Hit Music Starts Here
MusicIndustryNewswire COLUMN: Quick, take this test: Which of the following names do you recognize? Eddie Kramer. Elliot Scheiner. Matt Forger. Ken Allardyce. Michael C. Ross. Rafa Sardina. Joe Chiccarelli. Brent Fischer.
Time’s up. Pencils down. Anyone have some answers? (Anyone, anyone, Bueller. . . ?) Whether or not you can identify those names, it’s a fact that you have tapped your feet, bobbed your head, or shaken your hips to music on which they worked. I know this because each one of those guys is a huge star. Well, a huge star in the world of recording.
In your collection of songs and albums are some with their names in the credits as engineer, producer, or mixer. Here, allow me show you. We’ll just run through a few of their more notable creations. . . .
Eddie Kramer has worked with Jimi Hendrix, both back in the day and on the official remastered releases. If that’s not enough, look at these artists on his resume: The Rolling Stones, Led Zeppelin, David Bowie, Buddy Guy, John Williams, and KISS.
Elliot Scheiner began as Phil Ramone’s assistant and moved on to produce and engineer recordings for a wide variety of artists, including Beck, Faith Hill, Steely Dan, Sting, B.B. King, and Aerosmith.
Matt Forger’s long association with Michael Jackson is documented in Joe Vogel’s “Man in the Music: The Creative Life and Work of Michael Jackson” (Sterling Publishing), but in addition to working with Jackson, Quincy Jones, and Paul McCartney, he co-produced a half-dozen number one albums with Japanese artist Yuming.
Ken Allardyce worked with Green Day, Goo Goo Dolls, Good Charlotte, Avril Lavigne, Supertramp, Rod Stewart, Weezer, The Yardbirds, Mick Fleetwood, Stevie Nicks, and Lindsey Buckingham.
Michael C. Ross has worked with Christina Aguilera, Lisa Loeb, Isley Brothers, Herbie Hancock, the Dixie Chicks, Mya, Pink, Lil Kim, Missy Elliott, Eric Clapton, Charles Lloyd, Brad Meldau, John Abercrombie, Taj Mahal, Jimmy Rogers, Jeff Healy, Fernando Ortega and the Pussycat Dolls.
Rafa Sardina’s credits include Stevie Wonder, Macy Gray, Esthero, Dr. Dre, Dru Hill, Jessy Moss, Mariah Carey, Luis Miguel, Sheryl Crow, Soul Coughing, Marc Antoine, Angie Stone, Beyonce Knowles, Shakira and Alejandro Sanz, among others.
Joe Chiccarelli has worked with Beck, Elton John, U2, Tori Amos, Melissa Etherirdge, Oingo Boingo, Rufus Wainwright, Carole King, The Cult, Bon Jovi, The Bangles, Michelle Branch, Juanes, The Stranglers, Jonathan Richman, Brian Wilson, Tracy Bonham, Counting Crows, Etta James, Jane Siberry, and the Kronos Quartet.
Brent Fischer has worked with Prince, Usher, Raphael Saadiq, Michael Jackson, Al Jarreau, Toni Braxton, Dianne Reeves, and Vanessa Williams, among many others. As an orchestral arranger, he often worked with his father, Clare Fischer. I love one of his quotes: “If artists gave us a simple G Major Triad, it was up to us to wrap it in the velvet of timeless orchestral beauty,” he states.
X Marks the Spot
All of these people have at least two things in common. First, they all interact with giants in the music business. Another thing they share is Claris Sayadian-Dodge and her company called studioexpresso.
StudioWhat? studioexpresso (yes, with an X in the name) is an online destination for more than bios of terrific audio experts. It can be your connection to major recording studios and the professionals who shape the sounds of songs heard on commercial radio, college radio, satellite radio, film/TV soundtracks, and anywhere a tune can be played, broadcast, or streamed. Founded in 2000, studioexpresso services are free to users. Revenue is generated by advertisers like the studios and other affiliates.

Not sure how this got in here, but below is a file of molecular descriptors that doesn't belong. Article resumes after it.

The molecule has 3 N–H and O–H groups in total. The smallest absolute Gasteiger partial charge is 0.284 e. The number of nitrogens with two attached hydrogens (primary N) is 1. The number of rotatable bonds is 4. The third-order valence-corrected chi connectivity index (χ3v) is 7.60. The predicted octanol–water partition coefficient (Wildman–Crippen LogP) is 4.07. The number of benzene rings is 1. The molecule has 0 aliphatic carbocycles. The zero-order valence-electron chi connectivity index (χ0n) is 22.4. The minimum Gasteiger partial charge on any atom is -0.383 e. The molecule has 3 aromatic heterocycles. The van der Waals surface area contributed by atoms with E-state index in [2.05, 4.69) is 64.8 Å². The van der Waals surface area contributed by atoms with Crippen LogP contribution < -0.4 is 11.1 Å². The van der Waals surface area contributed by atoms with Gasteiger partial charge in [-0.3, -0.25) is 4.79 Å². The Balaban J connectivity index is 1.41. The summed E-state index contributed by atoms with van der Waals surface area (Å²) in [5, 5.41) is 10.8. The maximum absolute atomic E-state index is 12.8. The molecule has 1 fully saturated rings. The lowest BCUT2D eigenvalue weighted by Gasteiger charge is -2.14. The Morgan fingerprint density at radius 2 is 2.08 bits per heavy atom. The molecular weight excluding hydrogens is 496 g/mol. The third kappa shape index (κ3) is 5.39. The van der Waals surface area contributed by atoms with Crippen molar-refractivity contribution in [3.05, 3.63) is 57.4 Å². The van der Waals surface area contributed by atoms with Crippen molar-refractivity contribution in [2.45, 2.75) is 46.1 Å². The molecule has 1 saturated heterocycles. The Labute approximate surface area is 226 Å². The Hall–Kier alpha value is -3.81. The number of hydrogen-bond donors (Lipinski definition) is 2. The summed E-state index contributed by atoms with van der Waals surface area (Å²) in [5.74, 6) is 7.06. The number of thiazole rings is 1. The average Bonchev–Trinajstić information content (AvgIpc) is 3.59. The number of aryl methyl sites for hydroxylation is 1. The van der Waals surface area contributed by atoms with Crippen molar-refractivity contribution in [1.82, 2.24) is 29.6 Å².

Are You On the List?
Who uses studioexpresso? Artists, producers, engineers, record companies, managers, and production co-coordinators. All you do is visit the site. “We try to make it easy. Basically, we facilitate production by hire. You specify your production timeline and budget and we come back with available/interested producers,” states Sayadian-Dodge. “We wanted to make some of these credited producers more accessible to labels and artists, both indie and major, who need trustworthy sources for artist development and production.”
There’s also the networking aspect to consider. “This is an excellent opportunity to meet and work with who’s who in music production,” Sayadian-Dodge notes. “We have a superb community you can choose from in variety of ways: for hire, for consultation, or in some cases for events and presentations.” An example of the latter would be the panel at HotZone at NAMM earlier this year moderated by Sayadian-Dodge. She also points out that people come to studioexpresso for artist development, to build up a song catalogue, or for a host of support services including referrals to attorneys and agents, PR/marketing, vocal coaching, studio and gear recommendations, and management.
Names to Know
In addition to those already mentioned, there are 109 more sonic wizards on the studioexpresso web site, including Chris Fogel (Alanis Morissette, Seal, Robbie Robertson, U2, Hanson, Aerosmith, Sneakerpimps, Sheryl Crow, Live, 98 Degrees, Quincy Jones, The Corrs, Bliss and Nine Inch Nails) and Matt Wallace (Faith No More, The Replacements, John Hiatt, Sheryl Crow).
Raphael Saadiq is another name to be reckoned with. When he was 18, he was playing bass on the “Parade” tour of Prince and Sheila E. He was writer/producer behind “Brotha” for Angie Stone and both “Lady” and “Untitled” for D’Angelo, and was the founder of Tony Tony Toné, whose five albums have sold more than six million albums.